This is where the bling comes in! Women who love to be in the spotlight gravitate toward “stacking rings and necklaces, bigger gemstone statement pieces and lots of layered pearl necklaces,” says DeRuyter. Multiple metals fit in well here, too. In collaborations with her clients, Shallow has used her state-of-the-art 3-D CAD/CAM software to make rings with interchangeable bands, so one day they could be wearing rose gold, and platinum the next. Another idea: The Chelsa style from Diamond Nexus is called “the ultimate diva ring” and boasts more than 230 accents (shown above).

For men: Mixed metals work for guys, too, plus “here we see a lean toward a dark finish,” says Schryer. “Either a black ceramic, black titanium or black tungsten ring is both bold and beautiful.”

If you’re practical…

Ring set and watch: Barnes Jewelers; man’s ring: Husar’s House of Fine Diamonds

Simple is the way to go here, ladies. “The clear choice is a traditional diamond solitaire engagement ring, and glamorous, yet understated diamond wedding band,” says Schryer. “It makes the statement without being ostentatious.” Shallow recommends choosing a piece without prongs, like a bezel setting, where the metal wraps all the way around the diamond. Things won’t get stuck in your ring’s nooks and crannies and you’re less likely to snag it.

Practical men’s rings are durable, sans gemstones and free of inlays or carving. In addition to a wedding ring, Schryer suggests gifting him a watch. “With great designer lines with many choices, our pick is Movado,” she says. Their Museum collection has “no bells and whistles, just a sleek minimalist design.”

If you’re vintage…

Engagement rings (left): Diamond Nexus; center: A Trio Jewelry; right: Husar’s House of Fine Diamonds

Split bands, pavé‚ settings and milgrain edging are ideal for vintage-loving brides, says London. She suggests an engagement ring with heirloom detailing, such as Elise from the Diamond Nexus collection (above). If you actually want vintage, Barnes Jewelers is known for its antique and estate jewelry, says Schryer: “We have pieces from the Victorian, Art Deco, Art Nouveau, and even Edwardian design eras.”

DeRuyter suggests yellow gold and inlaid patterns for grooms. Pocket watches lend a nice vintage touch, too.

If you’re artsy…

Rings (left, center): Barnes Jewelers; man’s ring: Husar’s House of Fine Diamonds

“One trend that continues to dominate is the mixing of metal and diamond colors,” says Schryer. Think rose gold with a pink diamond or yellow gold with canary diamonds. Mixed metals themselves can look really artsy, too, even if you stick to white gems. If you’re looking for a unique cut, Shallow urges you to consider a pear-shaped stone.

Artsy guys, did you know you can find rings made from rubber? Yes! And DeRuyter says it’s surging in popularity. Enamel is, too. These additional materials offer an organic look.

Don’t forget your VIPs

For brides and grooms, saying thanks to attendants and parents on their wedding day has become a tradition. If you’d like to follow it, our jewelers have plenty of ideas.

Bracelet: Barnes Jewelers; necklace and rings: Husar’s House of Fine Diamonds

Women with a practical style would look lovely in stud earrings sporting diamonds, pearls or lab-created gems. If you’d rather aim toward the artsy, both A Trio Jewelry and Barnes Jewelers offer intricately woven pieces, like necklaces and bracelets, that can coordinate with wedding colors. Husar’s carries a variety of vibrant necklaces and rings adorned with the highest quality gemstones that appeal to many styles; Diamond Nexus’ simulants would fit the bill, too. Want something vintage? Look no further than a cameo brooch for their hair, bouquet or bodice, or a charm bracelet filled with meaningful baubles.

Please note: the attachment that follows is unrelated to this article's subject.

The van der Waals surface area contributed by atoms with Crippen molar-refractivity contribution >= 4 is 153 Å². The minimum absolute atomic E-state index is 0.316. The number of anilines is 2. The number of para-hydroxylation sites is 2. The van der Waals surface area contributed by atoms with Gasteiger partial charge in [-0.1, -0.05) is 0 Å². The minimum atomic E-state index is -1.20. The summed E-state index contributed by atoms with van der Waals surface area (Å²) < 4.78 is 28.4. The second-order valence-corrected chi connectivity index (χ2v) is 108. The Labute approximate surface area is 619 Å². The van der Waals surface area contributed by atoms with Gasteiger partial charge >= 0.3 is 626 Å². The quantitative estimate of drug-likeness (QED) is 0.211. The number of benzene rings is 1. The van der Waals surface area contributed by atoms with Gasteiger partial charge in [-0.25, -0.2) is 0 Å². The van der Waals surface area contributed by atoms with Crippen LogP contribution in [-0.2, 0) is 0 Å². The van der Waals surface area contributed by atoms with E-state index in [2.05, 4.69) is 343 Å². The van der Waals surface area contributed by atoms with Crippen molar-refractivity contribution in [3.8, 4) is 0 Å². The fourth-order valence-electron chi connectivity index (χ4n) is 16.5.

Cuff links: A Trio Jewelry; belt bracelet: Barnes Jewelers

Commission a local designer to make cuff links, belt buckles or money clips for your groomsmen, ushers and dads—any of these jewelers would be happy to help. These gifts can complement any personality, whether it’s evident in the metal, embellishments or even the font of the monogram, should you choose to include one. Edgier belt bracelets have a manly, artistic or modern appearance.

No matter what style your dream jewelry is, the perfect piece awaits you right here in Southeastern Wisconsin, whether it’s already in the case, or in the mind’s eye of a designer.

What type of wedding jewelry do you have in mind?

Special thanks to Corinne Barnes and Sarah Anderson of Barnes Jewelers who also helped with this article.

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Ellie Martin Cliffe Ellie Martin Cliffe (104 Posts)

By the end of high school, Ellie Martin Cliffe was completely enamored of journalism, so she chose the most logical college major possible: anthropology. Disappointed by the minimal emphasis on writing and editing, she changed tracks and earned a comm degree from Carroll College. Ellie has since tackled many facets of the field including books, magazines and the Web at places like The Knot and Reader's Digest. She now works full time in book publishing, and is thrilled to get her wedding fix with WedInMilwaukee.com. When she isn’t wielding her (red) pen, Ellie can be found in the garden, at any concert that showcases a fiddle, playing pub trivia or in the kitchen. She and her husband live in Riverwest with their hedgehog, Guinness, and grapefruit tree, Sprout.